Man sent threatening e-mail to MP Louise Mensch

Louise Mensch MP
Louise Mensch MP

A MAN sent a Conservative MP a threatening e-mail telling her she would have to choose which one of her children would die.

Mother-of-three Louise Mensch, who is MP for Corby and East Northamptonshire, was told she faced a “Sophie’s Choice” - a reference to a novel in which heroine Sophie has to choose between the life of her son or daughter at a Nazi concentration camp.

The sinister e-mail was purportedly sent from the online hacking group Anonymous, Gloucester Magistrates Court heard today.

But police later arrested and charged Frank Zimmerman, an agoraphobic living in a run-down house in Gloucester.

Zimmerman, of Spinney Road, Barnwood, Gloucester, was convicted today in his absence of sending by public communication network an offensive, indecent, obscene, menacing message or matter.

The court heard that Zimmerman had failed to attend any court appearance to answer the single charge he faced or give proper instructions to his solicitor, blaming his agoraphobia and depression.

Defence solicitor Charles Cronin told District Judge Martin Brown that he had spoken to Zimmerman by telephone and he would not be attending court and was instead going back to bed.

District Judge Brown decided to proceed without him and held a hearing to determine whether Zimmerman had committed the offence.

Prosecutor Gaon Hart said Zimmerman sent the e-mail to Mrs Mensch after she spoke out publicly during last summer’s riots calling for the police to be able to temporarily close down social network sites, such as Twitter and Facebook, if necessary.

Zimmerman originally made contact with the chick lit author-turned-MP on Twitter using the pseudonym Tim Cavendish.

He claimed he had information about Piers Morgan and the telephone hacking scandal engulfing the News of the World, the court heard.

Mrs Mensch sent him her personal e-mail address. It was to that account that Zimmerman sent the threatening message.

The e-mail, which was timed at 10.47pm on August 22, was sent from an account with the address of lulz.sec@hotmail.com - a reference to the hacking group Lulz Security.

Mrs Mensch was in New York with her husband recovering from an operation while her three children were with their father, her ex-husband, in the UK.

The MP took the threats seriously and immediately contacted the police.

In a victim impact statement read to the court, Mrs Mensch spoke of her terror at receiving the threat.

“I was terrified on behalf of my children. I was in New York with my husband recovering from an operation and my children were with their father and to receive a threat like this made me very upset,” she said.

“I was 3,000 miles away from my children and I was worried for their safety and the safety of my ex-husband. I felt powerless to do anything.”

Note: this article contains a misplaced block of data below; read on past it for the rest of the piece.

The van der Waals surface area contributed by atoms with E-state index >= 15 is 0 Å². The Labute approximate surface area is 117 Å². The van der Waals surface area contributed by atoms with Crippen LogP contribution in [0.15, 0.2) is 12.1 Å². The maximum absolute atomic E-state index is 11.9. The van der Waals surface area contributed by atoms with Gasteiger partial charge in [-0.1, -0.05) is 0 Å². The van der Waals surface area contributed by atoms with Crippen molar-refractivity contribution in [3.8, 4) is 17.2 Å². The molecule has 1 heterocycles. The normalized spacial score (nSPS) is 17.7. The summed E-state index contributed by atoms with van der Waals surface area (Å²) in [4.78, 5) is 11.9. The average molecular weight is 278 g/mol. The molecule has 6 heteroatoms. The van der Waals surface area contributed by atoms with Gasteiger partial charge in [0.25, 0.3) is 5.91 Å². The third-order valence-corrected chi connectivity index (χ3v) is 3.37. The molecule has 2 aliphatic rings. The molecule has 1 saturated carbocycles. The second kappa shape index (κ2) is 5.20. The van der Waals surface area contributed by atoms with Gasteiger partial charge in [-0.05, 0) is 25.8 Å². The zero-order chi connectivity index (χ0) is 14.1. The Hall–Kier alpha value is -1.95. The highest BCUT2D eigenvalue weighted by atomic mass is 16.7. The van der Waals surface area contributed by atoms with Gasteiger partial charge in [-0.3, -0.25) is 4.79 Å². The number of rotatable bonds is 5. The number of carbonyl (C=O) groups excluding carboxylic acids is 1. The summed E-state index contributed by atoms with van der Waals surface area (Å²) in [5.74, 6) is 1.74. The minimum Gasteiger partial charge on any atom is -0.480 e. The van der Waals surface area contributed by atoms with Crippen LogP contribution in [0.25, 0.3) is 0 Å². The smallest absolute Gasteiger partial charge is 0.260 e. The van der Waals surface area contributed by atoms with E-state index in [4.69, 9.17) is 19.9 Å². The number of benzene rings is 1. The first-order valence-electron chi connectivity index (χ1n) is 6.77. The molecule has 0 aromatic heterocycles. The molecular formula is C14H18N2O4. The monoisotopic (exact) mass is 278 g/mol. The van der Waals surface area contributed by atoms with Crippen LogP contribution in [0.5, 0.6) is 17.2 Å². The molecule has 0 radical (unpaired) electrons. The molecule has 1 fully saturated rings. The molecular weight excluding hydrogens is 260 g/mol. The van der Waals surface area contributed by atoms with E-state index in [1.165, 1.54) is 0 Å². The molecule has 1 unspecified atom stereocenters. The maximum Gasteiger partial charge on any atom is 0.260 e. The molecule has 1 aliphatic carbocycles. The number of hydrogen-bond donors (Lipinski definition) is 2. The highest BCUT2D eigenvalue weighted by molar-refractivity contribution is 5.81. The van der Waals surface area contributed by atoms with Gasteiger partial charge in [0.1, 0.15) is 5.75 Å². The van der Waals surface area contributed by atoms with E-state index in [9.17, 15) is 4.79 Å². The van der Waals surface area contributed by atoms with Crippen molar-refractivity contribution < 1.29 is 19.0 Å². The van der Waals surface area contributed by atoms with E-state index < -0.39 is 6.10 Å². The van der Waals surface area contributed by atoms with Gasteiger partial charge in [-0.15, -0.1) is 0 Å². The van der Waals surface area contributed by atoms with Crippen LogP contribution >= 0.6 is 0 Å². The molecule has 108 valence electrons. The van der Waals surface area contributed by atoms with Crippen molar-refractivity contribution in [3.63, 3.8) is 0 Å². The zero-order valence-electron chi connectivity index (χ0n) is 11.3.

Mrs Mensch said that after receiving the e-mail she was sent a Twitter message from someone called “Robert Redford”.

“He made reference to the contents of the e-mail and that one of my children would die and it made me believe he was responsible,” she said.

Zimmerman first became a suspect for threatening Mrs Mensch when Independent newspaper columnist Terence Blacker, who was a former neighbour of the defendant in London, received a similar e-mail.

A forensic examination linked the sender of the e-mail to the IP and router addresses of Zimmerman’s Virgin Media account at his home in Gloucester.

Police visited his house and he volunteered the password for his computer.

Examination of that computer found Zimmerman had a series of tabs on his internet browser open at the Twitter accounts of Tim Cavendish, Mrs Mensch, Piers Morgan and Lord Prescott.

District Judge Brown said he had to rule on whether the e-mail sent to Mrs Mensch was malicious, and if it was, if Zimmerman had sent it.

He said he was satisfied the e-mail was malicious and added: “I can be satisfied that this was a malicious communication sent by Mr Zimmerman from his computer at his home address.

“I can therefore be satisfied that he committed the act in question and the offence has been committed.”

The judge said he had decided not to issue an immediate warrant for Zimmerman’s arrest without bail and was releasing him on unconditional bail until he is sentenced on May 8.

He told Mr Hart: “If he does not attend on that date, and unless circumstances change, he must understand I am being left with very little alternative but to issue a warrant.”

Following the judge’s ruling, Mr Hart said the Crown would be applying at the sentencing hearing for a restraining order against Zimmerman, preventing him contacting “other high-profile individuals”.

Details of the proposed order were not revealed in court.

Mrs Mensch said she did not wish to comment until after Zimmerman was sentenced.